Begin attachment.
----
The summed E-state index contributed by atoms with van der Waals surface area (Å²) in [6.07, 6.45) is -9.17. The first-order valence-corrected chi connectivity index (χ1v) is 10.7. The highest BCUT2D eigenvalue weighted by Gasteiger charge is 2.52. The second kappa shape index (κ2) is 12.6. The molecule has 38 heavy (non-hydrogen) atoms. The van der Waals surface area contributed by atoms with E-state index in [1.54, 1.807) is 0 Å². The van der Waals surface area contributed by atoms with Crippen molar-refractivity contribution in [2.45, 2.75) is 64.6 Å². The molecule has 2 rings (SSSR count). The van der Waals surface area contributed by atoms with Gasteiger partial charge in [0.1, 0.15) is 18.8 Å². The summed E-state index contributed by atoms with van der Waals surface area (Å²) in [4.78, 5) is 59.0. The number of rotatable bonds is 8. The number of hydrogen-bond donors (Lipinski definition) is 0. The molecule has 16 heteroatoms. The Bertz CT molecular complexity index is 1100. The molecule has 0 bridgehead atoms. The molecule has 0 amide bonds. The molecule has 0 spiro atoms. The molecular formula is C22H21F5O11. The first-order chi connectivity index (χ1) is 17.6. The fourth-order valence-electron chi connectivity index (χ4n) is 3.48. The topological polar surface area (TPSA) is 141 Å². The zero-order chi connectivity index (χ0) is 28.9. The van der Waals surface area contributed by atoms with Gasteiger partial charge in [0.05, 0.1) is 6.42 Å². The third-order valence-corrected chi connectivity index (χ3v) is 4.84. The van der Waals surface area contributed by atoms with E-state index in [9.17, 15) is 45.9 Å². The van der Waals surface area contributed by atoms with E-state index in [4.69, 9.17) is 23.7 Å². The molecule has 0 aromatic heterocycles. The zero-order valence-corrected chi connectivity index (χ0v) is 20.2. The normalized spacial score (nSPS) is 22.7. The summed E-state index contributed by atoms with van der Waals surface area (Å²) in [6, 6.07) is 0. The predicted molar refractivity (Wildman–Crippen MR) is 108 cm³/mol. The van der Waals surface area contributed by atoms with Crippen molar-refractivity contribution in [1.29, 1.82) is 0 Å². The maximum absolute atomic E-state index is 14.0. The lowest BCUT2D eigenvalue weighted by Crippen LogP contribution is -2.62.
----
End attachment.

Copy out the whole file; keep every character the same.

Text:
The summed E-state index contributed by atoms with van der Waals surface area (Å²) in [6.07, 6.45) is -9.17. The first-order valence-corrected chi connectivity index (χ1v) is 10.7. The highest BCUT2D eigenvalue weighted by Gasteiger charge is 2.52. The second kappa shape index (κ2) is 12.6. The molecule has 38 heavy (non-hydrogen) atoms. The van der Waals surface area contributed by atoms with E-state index in [1.54, 1.807) is 0 Å². The van der Waals surface area contributed by atoms with Crippen molar-refractivity contribution in [2.45, 2.75) is 64.6 Å². The molecule has 2 rings (SSSR count). The van der Waals surface area contributed by atoms with Gasteiger partial charge in [0.1, 0.15) is 18.8 Å². The summed E-state index contributed by atoms with van der Waals surface area (Å²) in [4.78, 5) is 59.0. The number of rotatable bonds is 8. The number of hydrogen-bond donors (Lipinski definition) is 0. The molecule has 16 heteroatoms. The Bertz CT molecular complexity index is 1100. The molecule has 0 bridgehead atoms. The molecule has 0 amide bonds. The molecule has 0 spiro atoms. The molecular formula is C22H21F5O11. The first-order chi connectivity index (χ1) is 17.6. The fourth-order valence-electron chi connectivity index (χ4n) is 3.48. The topological polar surface area (TPSA) is 141 Å². The zero-order chi connectivity index (χ0) is 28.9. The van der Waals surface area contributed by atoms with Gasteiger partial charge in [0.05, 0.1) is 6.42 Å². The third-order valence-corrected chi connectivity index (χ3v) is 4.84. The van der Waals surface area contributed by atoms with E-state index in [9.17, 15) is 45.9 Å². The van der Waals surface area contributed by atoms with E-state index in [4.69, 9.17) is 23.7 Å². The molecule has 0 aromatic heterocycles. The zero-order valence-corrected chi connectivity index (χ0v) is 20.2. The normalized spacial score (nSPS) is 22.7. The summed E-state index contributed by atoms with van der Waals surface area (Å²) in [6, 6.07) is 0. The predicted molar refractivity (Wildman–Crippen MR) is 108 cm³/mol. The van der Waals surface area contributed by atoms with Crippen molar-refractivity contribution in [1.29, 1.82) is 0 Å². The maximum absolute atomic E-state index is 14.0. The lowest BCUT2D eigenvalue weighted by Crippen LogP contribution is -2.62.